Evaluation of “The Real Cost” assesses the campaign’s impact on changing attitudes, beliefs and behaviors among youth who are open to smoking or already experimenting with cigarettes, and the results are impressive. Research indicated that almost 9 in 10 youth reported seeing “The Real Cost” advertisements after 7 months from the launch of the campaign, and the campaign positively influenced tobacco-related risk perceptions and beliefs specific to tobacco after 15 months. Most notably, the campaign has prevented nearly 350,000 youth aged 11 to 18 nationwide from smoking. Overall, high levels of exposure to campaign messaging was associated with a 30 percent decrease in the risk of smoking initiation among youth aged 11 to 18. These results demonstrate the effectiveness of a national campaign that focused on the harmful effects of smoking and delivered salient messages that resonated with youth.
As the first federally funded U.S. youth tobacco education campaign, these results show that sustained tobacco education campaigns can encourage U.S. youth to rethink their relationship with tobacco.
Every day in the United States, nearly 2,500 youth under 18 years of age smoke their first cigarette, and nearly 1,300 youth use smokeless tobacco for the first time.1 In fact, tobacco use is almost always started and established during adolescence.2 This highlights a critical need for stronger, more targeted youth tobacco prevention efforts. FDA's award-winning youth tobacco prevention campaign, "The Real Cost," seeks to educate these at-risk teens about the harmful effects of tobacco use. The goal is to prevent youth who are open to tobacco from trying it and to reduce the number of youth who move from experimenting with tobacco to regular use.
The Real Cost campaign launched nationally in February 2014 across multiple media platforms including TV, radio, print, digital, and out-of-home sites. Initial campaign advertising focused on reaching the more than 10 million youth ages 12-17 in the United States who are either open to trying smoking or are already experimenting with cigarettes.3
"The Real Cost" Smokeless Tobacco Prevention Campaign airs in 35 markets
In April 2016, “The Real Cost” expanded its campaign brand umbrella to include new advertising targeting rural male youth ages 12-17 at risk of smokeless tobacco use. These ads air in 35 targeted local markets around the country.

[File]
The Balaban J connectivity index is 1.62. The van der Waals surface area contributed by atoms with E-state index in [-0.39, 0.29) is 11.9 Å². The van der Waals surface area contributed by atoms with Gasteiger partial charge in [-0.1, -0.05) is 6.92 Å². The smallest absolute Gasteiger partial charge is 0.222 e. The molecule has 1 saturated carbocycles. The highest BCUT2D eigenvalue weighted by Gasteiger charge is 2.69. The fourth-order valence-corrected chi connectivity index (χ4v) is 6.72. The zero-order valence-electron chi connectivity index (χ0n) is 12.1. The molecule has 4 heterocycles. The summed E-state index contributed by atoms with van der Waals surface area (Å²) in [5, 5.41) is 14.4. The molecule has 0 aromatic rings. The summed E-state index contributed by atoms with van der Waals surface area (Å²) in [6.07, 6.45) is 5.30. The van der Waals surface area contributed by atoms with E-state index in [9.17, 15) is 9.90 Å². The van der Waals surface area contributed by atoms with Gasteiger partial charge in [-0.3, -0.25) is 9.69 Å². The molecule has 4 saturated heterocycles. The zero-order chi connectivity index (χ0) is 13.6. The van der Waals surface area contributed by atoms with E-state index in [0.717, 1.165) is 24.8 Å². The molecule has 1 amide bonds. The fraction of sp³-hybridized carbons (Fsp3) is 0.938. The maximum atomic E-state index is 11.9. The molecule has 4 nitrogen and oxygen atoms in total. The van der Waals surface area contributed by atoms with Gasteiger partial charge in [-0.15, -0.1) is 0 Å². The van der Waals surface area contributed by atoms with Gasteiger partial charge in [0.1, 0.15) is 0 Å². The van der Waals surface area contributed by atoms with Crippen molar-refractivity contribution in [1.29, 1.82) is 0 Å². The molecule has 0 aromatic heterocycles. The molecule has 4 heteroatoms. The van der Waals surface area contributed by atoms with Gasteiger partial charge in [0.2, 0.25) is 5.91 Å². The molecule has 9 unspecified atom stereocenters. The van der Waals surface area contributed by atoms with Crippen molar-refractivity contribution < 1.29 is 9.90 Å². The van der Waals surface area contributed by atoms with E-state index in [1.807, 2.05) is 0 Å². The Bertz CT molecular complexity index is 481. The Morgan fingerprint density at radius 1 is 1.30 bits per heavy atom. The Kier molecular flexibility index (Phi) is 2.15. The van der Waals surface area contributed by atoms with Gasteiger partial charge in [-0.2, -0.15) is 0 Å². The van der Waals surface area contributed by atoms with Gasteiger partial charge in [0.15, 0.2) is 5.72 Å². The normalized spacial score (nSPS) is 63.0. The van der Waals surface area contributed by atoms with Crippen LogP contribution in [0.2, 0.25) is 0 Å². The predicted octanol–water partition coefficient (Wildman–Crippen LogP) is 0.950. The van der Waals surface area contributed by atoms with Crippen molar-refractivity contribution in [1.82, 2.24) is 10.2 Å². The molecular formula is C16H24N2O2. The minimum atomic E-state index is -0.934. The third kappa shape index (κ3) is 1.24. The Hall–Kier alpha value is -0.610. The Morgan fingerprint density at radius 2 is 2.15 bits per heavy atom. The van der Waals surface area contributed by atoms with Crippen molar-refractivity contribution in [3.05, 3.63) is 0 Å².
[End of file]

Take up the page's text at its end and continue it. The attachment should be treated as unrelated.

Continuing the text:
Loss of Control Due to Addiction: Reframes addiction to tobacco as a loss of control to disrupt the beliefs of independence-seeking youth who currently think they will not get addicted or feel they can quit at any time.
Dangerous Chemicals: Dramatizes the negative health consequences of tobacco use in a meaningful way to demonstrate that all tobacco use comes with a "cost" that is more than just financial.
Health Consequences: Depicts the dangerous chemicals in tobacco products to motivate youth to find out more about what’s in them and reconsider the harms of tobacco use.
Do You Work With Youth?
Our goal is to keep "The Real Cost" campaign authentic through a peer-to-peer approach. "The Real Cost" campaign website (www.therealcost.gov) and social channels are intended for the campaign target audience—at-risk youth ages 12-17. Organizations that work directly with at-risk youth can help extend the campaign in the following ways:
- Share free messages on your websites and social media channels through CTP's Exchange Lab, a free resource that allows you to digitally publish our tobacco-related content.
- Download, print, and order free materials for youth.
- Send at-risk teens to "The Real Cost" campaign website and social channels:
Public health advocates, educators, and anyone else who is interested in spreading the word about “The Real Cost” to adult audiences can access collateral material including:
You can also use FDA's social media channels to engage with us around the campaign, including:
1. Substance Abuse and Mental Health Services Administration (SAMHSA). Results from the 2014 National Survey on Drug Use and Health: Detailed Tables. Rockville, MD: U.S. Department of Health and Human Services, Substance Abuse and Mental Health Services Administration, Center for Behavioral Health Statistics and Quality; 2015.
2. U.S. Department of Health and Human Services (USDHHS). The Health Consequences of Smoking - 50 Years of Progress. A Report of the Surgeon General. Atlanta, GA: U.S. Department of Health and Human Services, Centers for Disease Control and Prevention, National Center for Chronic Disease Prevention and Health Promotion, Office on Smoking and Health; 2014.
3. Based on 2012 data from NYTS on openness to smoking among youth and 2012 youth population estimates from the U.S. Census Bureau.